White Stallion Air Permit: Setting the Matter Straight

Earlier this month, guest blogger Allison Sliva expressed approval for a court decision that effectively withdrew an air permit application to build a proposed coal plant (White Stallion) in Matagorda County.

EDF had filed a legal document called a “Motion to Remand” based on White Stallion's use of two different site plans in applying for permits with the Texas Commission on Environmental Quality and the U.S. Army Corps of Engineers. The plans differed vastly in the locations of emissions sources, and changing emissions sources can affect the permits compliance with Clean Air Act standards and TCEQ rules.

Now, even though White Stallion “intends to move forward with its construction plans,” new approval from TCEQ should not be considered automatic as one might infer from an article this week in the Houston Chronicle:

“The plant's developers, Houston-based Sky Energy, already have a permit from the state for air pollution and need one from the Army Corps of Engineers to deepen the Colorado for barge traffic.”

Yes, White Stallion received a permit from TCEQ. Yes, it was remanded. And yes, even so, TCEQ rules allow developers to depart from an approved site plan with the “submission of an ‘as built’ report” that does not require public notice.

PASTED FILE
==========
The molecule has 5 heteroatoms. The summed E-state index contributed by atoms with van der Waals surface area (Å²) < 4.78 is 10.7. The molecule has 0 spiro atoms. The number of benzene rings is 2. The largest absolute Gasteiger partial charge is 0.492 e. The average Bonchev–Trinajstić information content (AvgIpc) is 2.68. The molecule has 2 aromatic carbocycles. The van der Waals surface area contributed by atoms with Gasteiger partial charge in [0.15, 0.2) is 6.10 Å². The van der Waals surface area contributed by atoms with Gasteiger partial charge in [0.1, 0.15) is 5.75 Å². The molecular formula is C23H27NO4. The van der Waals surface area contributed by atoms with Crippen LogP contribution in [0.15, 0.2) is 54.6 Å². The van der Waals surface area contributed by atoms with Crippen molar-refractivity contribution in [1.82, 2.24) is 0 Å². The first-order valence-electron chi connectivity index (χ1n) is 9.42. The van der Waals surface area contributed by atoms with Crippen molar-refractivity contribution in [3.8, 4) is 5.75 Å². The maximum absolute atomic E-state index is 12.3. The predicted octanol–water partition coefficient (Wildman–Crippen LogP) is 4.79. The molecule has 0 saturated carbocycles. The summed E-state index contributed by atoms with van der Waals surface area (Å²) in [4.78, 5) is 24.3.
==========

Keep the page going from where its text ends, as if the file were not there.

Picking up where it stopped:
However, the people’s right to know is the crux of the matter at hand. As State District Judge Lora Livingston wrote in her legal decision, “meaningful public participation in the permit approval process would be effectively eliminated” should the permit not be sent back for review given the site changes.

People have a right to know what’s going on in their backyards, especially those in Matagorda County and nearby Houston, where hazardous coal plant emissions will impact air quality. TCEQ should give the application review due diligence, with a fair and open process. The court has decided, not to mention that fundamentally it’s the right thing to do.

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